Ms. Peebles suffered a stroke in 2012 and no longer performs, but she proudly supports her husband, Don Bryant, who re-launched his music career a couple of years ago. Fans of Ann Peebles and Hi Records, and soul music in general, will absolutely love Live In Memphis. I plan to be spinning it for a long time.

--- Graham Clarke

Luther Guitar Jr JohnsonLuther “Guitar Junior” Johnson served as guitarist in Muddy Waters’ band for most of the 1970s, but he’d been in Chicago since the main ’50s, spending a couple of years in Magic Sam’s band where the West Side legend proved to be a major influence. Johnson has recorded as a front man since the mid ’70s, including a block on Alligator’s Living Chicago Blues anthology, and well-received albums for Rooster Blues and Bullseye Blues in the ’80s and ’90s, along with several albums for Telarc from 1996 to 2001. Though he’s recorded infrequently since then (most recently, a 2020 acoustic set), he has continued maintain a busy schedule at 83.

Johnson’s most recent release, Once In A Blue Moon (Crossroads Blues Media), captures the guitarist live at The Hideaway Café in St. Petersburg, Florida on Halloween night in 2020. Johnson sounds great on vocals, and his West Side-based guitar fretwork is as tough as ever. He’s backed by the Magic Rockers, which include Chris “Kid” Royal (guitar), Mickey Maguire (bass), Magic Drunski (drums, really), Paul Nadeau (keyboards), Otis Doncaster (harmonica), and Pat Herlehy (sax). The eight-song set is relatively laid-back, evenly split between covers and originals.

Johnson opens with the Chick Willis standard, “C.C. Rider,” a swinging, nearly 13-minute cover that provides ample space for solos from Johnson, Royal, Nadeau, and Doncaster. Luther’s original “Flippin’ & Floppin’,” an upbeat shuffle, is next and is followed by Johnson’s reading of Peggy Lee’s classic “Fever,” and a slow burning medley of two tracks from Johnson’s former boss, “Hoochie Coochie Man” and “Mannish Boy/I’m A Man.” Throughout the set, Johnson maintains a steady conversation with his audience.

Johnson mixes in three of his originals, beginning with “Thank You Sugar,” a shuffle with a crisp bass line from Maguire, stinging fretwork from Royal, and sax from Herlehy. The double entendre-laced “Stealin’ Chickens” is a 20-minute slow blues crowd pleaser with plenty of soloing space for the guitarists, Herlehy, and Nadeau. “You Got Me Wonderin’” is another tasty slow burner with great guitar work from Royal and Johnson. The album closes with “Mean Old World,” which features Doncaster prominently on harp along with a scorching solo from Herhely, and more excellent work from Nadeau and Royal complementing Johnson’s fretwork nicely.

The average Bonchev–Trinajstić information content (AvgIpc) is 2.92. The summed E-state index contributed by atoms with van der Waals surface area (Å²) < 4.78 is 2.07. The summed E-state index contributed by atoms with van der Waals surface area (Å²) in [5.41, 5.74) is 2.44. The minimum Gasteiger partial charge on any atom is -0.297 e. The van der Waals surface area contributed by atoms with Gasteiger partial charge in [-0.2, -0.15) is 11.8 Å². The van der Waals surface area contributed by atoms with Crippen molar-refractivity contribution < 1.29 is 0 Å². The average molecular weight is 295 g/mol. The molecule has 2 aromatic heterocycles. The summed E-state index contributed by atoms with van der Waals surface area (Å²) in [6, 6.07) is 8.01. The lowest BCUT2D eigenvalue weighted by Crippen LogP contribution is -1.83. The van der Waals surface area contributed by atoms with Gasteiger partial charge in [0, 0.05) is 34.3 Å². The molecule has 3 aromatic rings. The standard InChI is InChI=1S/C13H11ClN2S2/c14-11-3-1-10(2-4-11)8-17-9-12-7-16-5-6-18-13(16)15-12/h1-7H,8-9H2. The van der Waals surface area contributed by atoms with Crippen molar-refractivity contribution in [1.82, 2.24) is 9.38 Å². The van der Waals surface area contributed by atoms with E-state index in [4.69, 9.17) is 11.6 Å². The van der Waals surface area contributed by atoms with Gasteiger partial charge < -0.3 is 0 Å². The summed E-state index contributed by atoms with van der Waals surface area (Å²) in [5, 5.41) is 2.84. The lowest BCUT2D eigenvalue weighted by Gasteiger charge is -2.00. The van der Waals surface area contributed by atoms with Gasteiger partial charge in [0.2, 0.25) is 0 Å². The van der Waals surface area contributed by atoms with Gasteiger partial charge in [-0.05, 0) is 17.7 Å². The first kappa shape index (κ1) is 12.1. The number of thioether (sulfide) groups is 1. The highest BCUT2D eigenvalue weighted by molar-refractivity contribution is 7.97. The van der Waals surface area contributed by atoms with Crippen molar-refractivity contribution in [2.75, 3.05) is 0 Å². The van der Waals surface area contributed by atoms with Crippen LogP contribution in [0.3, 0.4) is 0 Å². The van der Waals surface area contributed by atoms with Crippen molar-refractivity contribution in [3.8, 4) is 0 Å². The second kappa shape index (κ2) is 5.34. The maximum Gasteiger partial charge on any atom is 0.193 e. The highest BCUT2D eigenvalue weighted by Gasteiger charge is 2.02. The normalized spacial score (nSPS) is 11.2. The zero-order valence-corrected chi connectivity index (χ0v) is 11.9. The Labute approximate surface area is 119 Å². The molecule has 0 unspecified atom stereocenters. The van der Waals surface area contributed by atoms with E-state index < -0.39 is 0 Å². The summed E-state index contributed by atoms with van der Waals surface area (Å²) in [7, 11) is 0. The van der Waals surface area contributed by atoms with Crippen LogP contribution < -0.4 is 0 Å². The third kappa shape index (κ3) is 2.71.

All in all, Once In A Blue Moon is a fine set of classic Chicago blues from one of the genre’s living legends. Luther “Guitar Junior” Johnson may be 83 years old, but he plays and sings as well as he did 40 to 50 years ago, and it’s good to see him still performing and recording.

--- Graham Clarke

Tim GartlandTim Gartland was inspired to play the blues after seeing Muddy Waters in concert in Ohio when he was 13. When he graduated college, he moved to Chicago and studied harmonica with Waters alum Jerry Portnoy,  eventually playing with Carey Bell, Bo Diddley, Big Jack Johnson, and Pinetop Perkins. He moved to Boston in the late ’80s and became a prominent figure on the blues scene, recording his first solo album in 2011. Recently, the harp master released his fifth album, Truth (Taste Good Music), which features a dozen songs written or co-written by Gartland.

Gartland’s songs range from blues to soul to Americana. He’s a good songwriter with a keen sense of humor, and the songs suit his gruff vocals well. “Don’t Mess With My Heart,” the opener is a rumbling rocker where he warns his lady to be upfront about her feelings. “Leave Well Enough Alone” has a funky New Orleans feel. “The Thing About The Truth” moves in a Latin direction with Gartland singing about the importance of honesty in all things, while “Cloudy With A Chance Of The Blues” is a cleverly-written R&B track. The jazz-flavored “Outta Sight Outta Mind” pairs Gartland nicely with Wendy Moten’s backing vocals (her vocals are an added bonus throughout the disc).